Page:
Abortion is Traumatic, Not Empowering

“There are people out there to listen to your story. There are people out there to hear about your grief.”

(photo: Pixabay/CC0)

The Washington Examiner recently published an op-ed piece called “Abortion is not empowering – I should know, because I had one.”

By her own description, author Ally Bowlin, like so many young women, bought into the feminist fiction that abortion is an inconsequential, no-big-deal procedure with no after effects. She remembers the nurses reassuring her that the abortion wouldn’t affect her ability to have children later. She remembers telling herself, “Now I can be successful,” “Now I can finish college,” “Now I won’t have the burden of another life to look after.”

But of course there were after effects. Bowlin describes struggling for years with anxiety, anger and depression. “I had vivid flashbacks, memories of the day of my abortion replayed for years, at any given moment. Still to this day, six years later, I can tell you the color of the wallpaper in the clinic, the color of the chairs, even the color of the nurse’s scrubs.” And yet, when she eventually sought counseling, her abortion was never addressed as a potential cause of her emotional struggles.

It was this very issue – the refusal of the therapeutic community to acknowledge post-abortion suffering – that spurred Theresa Burke to found Rachel’s Vineyard. Now a ministry of Priests for Life, Rachel’s Vineyard offers weekend retreats for post-abortion healing. It obviously fills a serious need, holding over 1,000 retreats annually, in 49 states and 70 countries. So much for post-abortion suffering not being real.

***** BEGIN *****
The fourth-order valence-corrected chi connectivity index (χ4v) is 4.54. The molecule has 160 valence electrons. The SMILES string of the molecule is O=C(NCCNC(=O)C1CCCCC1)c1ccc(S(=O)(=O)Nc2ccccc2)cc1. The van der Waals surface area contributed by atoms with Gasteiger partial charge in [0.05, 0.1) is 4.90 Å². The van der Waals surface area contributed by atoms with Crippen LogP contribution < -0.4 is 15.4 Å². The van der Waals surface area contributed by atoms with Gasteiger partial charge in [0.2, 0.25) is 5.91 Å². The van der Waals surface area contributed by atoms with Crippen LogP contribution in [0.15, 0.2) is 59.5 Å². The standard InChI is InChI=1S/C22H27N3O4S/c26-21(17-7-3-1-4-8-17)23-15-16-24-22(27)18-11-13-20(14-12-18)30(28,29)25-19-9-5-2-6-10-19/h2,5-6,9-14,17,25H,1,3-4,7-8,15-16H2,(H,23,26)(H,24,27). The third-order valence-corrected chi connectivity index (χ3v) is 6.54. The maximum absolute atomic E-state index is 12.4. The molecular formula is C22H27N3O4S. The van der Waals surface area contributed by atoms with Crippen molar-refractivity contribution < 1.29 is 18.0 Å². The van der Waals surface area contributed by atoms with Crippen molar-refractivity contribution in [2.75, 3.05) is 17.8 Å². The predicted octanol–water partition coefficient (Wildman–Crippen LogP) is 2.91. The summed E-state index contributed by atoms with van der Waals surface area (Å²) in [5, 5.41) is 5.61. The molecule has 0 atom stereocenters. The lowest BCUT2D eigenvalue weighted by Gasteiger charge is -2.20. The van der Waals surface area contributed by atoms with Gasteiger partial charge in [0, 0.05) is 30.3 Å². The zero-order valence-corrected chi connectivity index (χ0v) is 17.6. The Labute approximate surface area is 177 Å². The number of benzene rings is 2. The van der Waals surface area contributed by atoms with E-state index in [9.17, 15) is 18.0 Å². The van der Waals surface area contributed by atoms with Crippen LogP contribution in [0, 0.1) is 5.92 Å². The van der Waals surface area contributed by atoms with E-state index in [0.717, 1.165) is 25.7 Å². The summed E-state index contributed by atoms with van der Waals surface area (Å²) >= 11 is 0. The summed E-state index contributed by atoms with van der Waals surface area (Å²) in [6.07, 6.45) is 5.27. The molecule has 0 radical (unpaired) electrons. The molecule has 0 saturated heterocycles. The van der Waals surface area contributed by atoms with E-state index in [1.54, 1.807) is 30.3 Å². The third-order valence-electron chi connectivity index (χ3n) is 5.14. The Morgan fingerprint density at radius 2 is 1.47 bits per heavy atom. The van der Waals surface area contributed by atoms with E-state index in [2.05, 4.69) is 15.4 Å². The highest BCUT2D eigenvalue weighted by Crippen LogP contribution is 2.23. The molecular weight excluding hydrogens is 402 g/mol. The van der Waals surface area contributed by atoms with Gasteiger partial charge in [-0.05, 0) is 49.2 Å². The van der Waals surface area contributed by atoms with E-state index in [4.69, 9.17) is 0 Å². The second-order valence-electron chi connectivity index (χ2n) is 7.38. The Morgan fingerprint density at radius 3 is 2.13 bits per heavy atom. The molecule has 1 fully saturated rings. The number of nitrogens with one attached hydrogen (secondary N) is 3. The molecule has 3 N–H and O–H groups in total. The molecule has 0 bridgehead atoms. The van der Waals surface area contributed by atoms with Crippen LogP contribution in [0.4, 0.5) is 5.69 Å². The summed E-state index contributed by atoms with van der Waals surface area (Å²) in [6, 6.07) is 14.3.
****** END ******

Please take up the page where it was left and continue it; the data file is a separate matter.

So how did it start? When Burke was a graduate student in the field of psychotherapy, one of her assignments was to lead a support group for women with eating disorders. Over time, six of the eight women revealed that they’d had abortions. As Burke wrote in her book, Forbidden Grief: The Unspoken Pain of Abortion, they told Burke that their abortions were perhaps the most difficult decisions they had ever made, while at the same time denying that they’d had any significant effect on their lives. Sensing that, as she put it, “a lot of unexplored and unresolved feelings were being denied, repressed, or suppressed,” and that those unexpressed emotions could be important in treating their eating disorders, Burke spoke with her supervising psychiatrist about how to proceed. She was told in no uncertain terms to drop it.

Fortunately, she didn’t. When she completed her training, she decided to set up small, free support groups for women who had had abortions. As she told me in an interview for Salvo magazine, those sessions “were always filled, even though we never advertised. It was all word of mouth.”

Burke knew she was onto something. “I even began to sense that therapy – coming in to discuss their abortions – actually made it worse. We now know from research that talk therapy does not always help victims of trauma.” So Rachel’s Vineyard was born, so to speak.

Ally Bowlin eventually found help. “Last year,” she writes, “I had the gift of receiving loving, compassionate post-abortive healing. Post-abortive healing was probably the hardest 12 weeks I’ve had to endure in my 27 years. But, compared to a lifetime of suppressed grief and heartache, I would go through it many, many more times. I learned that feeling intense pain post-abortion is normal, feeling regret is normal. And that there is hope past that regret; there is love on the other side of that pain.”

Bowlin wants other post-abortive women to know that they shouldn’t feel pressure to see their abortion as positive. “There are people out there to listen to your story. There are people out there to hear about your grief. Let them in and let them help.”

How courageous of Bowlin to share her story with others in the hope of encouraging them to find help. And not only that: Bowlin is now a national programs coordinator for Students for Life of America.